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2009 not a good year for human rights, Congressman Chris Smith says
Rep. Chris Smith (R-N.J.)
Rep. Chris Smith (R-N.J.)

.- In observance of Human Rights Day on December 10, Rep. Chris Smith (R-N.J.) released a summary of the numerous human rights abuses in China, Cuba, Sudan, Vietnam and other countries. Rep. Smith highlighted that 2009 has not been a good year for many people around the world.

Vietnam, whose president met with Pope Benedict on Friday, was cited by Rep. Smith in his 2009 summary as a place where respect for human rights has gone “from bad to worse.”

“Hanoi has unleashed a torrent of repression upon courageous citizens fighting for basic rights. These victims have been imprisoned by the regime for practicing their faith and standing up for what they believe in,” he charged.

Smith has introduced to the U.S. House the Vietnam Human Rights Act for the purpose of holding the Vietnamese government accountable for its mistreatment and incarceration of democracy activists, people of faith and labor rights activists.

Rep. Smith, who is the ranking member on the Congressional-Executive Commission on China, also voiced concern about human rights in China.

“The United States has been sending a message that profits and money-making and climate change issues trump human rights,” he claimed.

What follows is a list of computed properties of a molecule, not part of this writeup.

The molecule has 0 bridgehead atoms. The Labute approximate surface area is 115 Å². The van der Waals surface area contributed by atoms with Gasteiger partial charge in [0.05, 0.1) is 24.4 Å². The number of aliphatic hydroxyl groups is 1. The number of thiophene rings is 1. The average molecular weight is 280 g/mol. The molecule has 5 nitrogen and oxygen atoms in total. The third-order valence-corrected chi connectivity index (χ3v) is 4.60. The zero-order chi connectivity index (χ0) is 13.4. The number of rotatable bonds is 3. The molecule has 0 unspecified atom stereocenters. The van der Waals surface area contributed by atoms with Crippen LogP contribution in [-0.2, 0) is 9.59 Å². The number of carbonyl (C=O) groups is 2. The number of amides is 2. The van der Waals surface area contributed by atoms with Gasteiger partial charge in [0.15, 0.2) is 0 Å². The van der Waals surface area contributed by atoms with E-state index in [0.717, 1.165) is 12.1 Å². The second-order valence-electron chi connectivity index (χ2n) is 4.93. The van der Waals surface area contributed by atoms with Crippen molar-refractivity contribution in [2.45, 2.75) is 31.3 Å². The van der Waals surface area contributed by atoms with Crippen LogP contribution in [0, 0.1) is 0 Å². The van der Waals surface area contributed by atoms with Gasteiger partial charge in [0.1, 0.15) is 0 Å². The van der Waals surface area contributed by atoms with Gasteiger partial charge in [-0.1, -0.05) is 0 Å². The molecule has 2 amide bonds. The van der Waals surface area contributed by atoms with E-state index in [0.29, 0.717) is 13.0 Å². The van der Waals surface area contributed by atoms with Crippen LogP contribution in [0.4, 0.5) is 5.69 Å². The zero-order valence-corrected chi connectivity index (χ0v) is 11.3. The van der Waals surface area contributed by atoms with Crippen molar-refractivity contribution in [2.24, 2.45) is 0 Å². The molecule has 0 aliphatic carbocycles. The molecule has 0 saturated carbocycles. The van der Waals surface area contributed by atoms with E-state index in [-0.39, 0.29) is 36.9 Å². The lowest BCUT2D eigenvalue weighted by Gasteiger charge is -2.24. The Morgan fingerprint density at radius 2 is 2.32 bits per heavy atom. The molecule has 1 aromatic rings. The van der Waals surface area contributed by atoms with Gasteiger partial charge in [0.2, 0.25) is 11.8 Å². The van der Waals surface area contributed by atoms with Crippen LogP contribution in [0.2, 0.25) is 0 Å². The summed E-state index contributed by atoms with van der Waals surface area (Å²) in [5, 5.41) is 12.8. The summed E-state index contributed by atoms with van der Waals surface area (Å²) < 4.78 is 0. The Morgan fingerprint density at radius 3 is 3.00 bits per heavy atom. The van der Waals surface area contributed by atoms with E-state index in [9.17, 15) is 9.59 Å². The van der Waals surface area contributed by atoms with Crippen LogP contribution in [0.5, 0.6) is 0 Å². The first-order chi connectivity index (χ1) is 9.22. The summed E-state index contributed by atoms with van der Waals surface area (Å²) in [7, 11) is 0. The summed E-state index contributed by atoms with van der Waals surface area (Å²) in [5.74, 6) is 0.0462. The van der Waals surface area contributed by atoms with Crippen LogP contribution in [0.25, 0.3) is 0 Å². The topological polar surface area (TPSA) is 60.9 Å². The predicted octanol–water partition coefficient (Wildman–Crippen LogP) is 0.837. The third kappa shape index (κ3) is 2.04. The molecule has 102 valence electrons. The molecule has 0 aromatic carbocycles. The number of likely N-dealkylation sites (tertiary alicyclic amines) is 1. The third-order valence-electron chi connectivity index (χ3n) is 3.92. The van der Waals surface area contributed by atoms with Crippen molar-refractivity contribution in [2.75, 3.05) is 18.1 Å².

China has an oppressive one-child policy and its women reportedly have the highest suicide rate in the world.

Smith also voiced concern about peace in Sudan, which has suffered massacres, sexual violence and the destruction of entire villages.

On the matter of U.S.-Cuba relations, he advocated that the release of political prisoners should be a priority ahead of permitting travel to Cuba or altering the trade embargo on the country.

Last week the Tom Lantos Human Rights Commission (TLHRC) held a hearing on international child abduction. Parents, the National Center for Missing and Exploited Children and judicial and legal experts on relevant international law testified at the hearing.

Rep. Smith, an executive member of TLHRC, said that child abduction is a “growing problem” that needs “real systematic change.”

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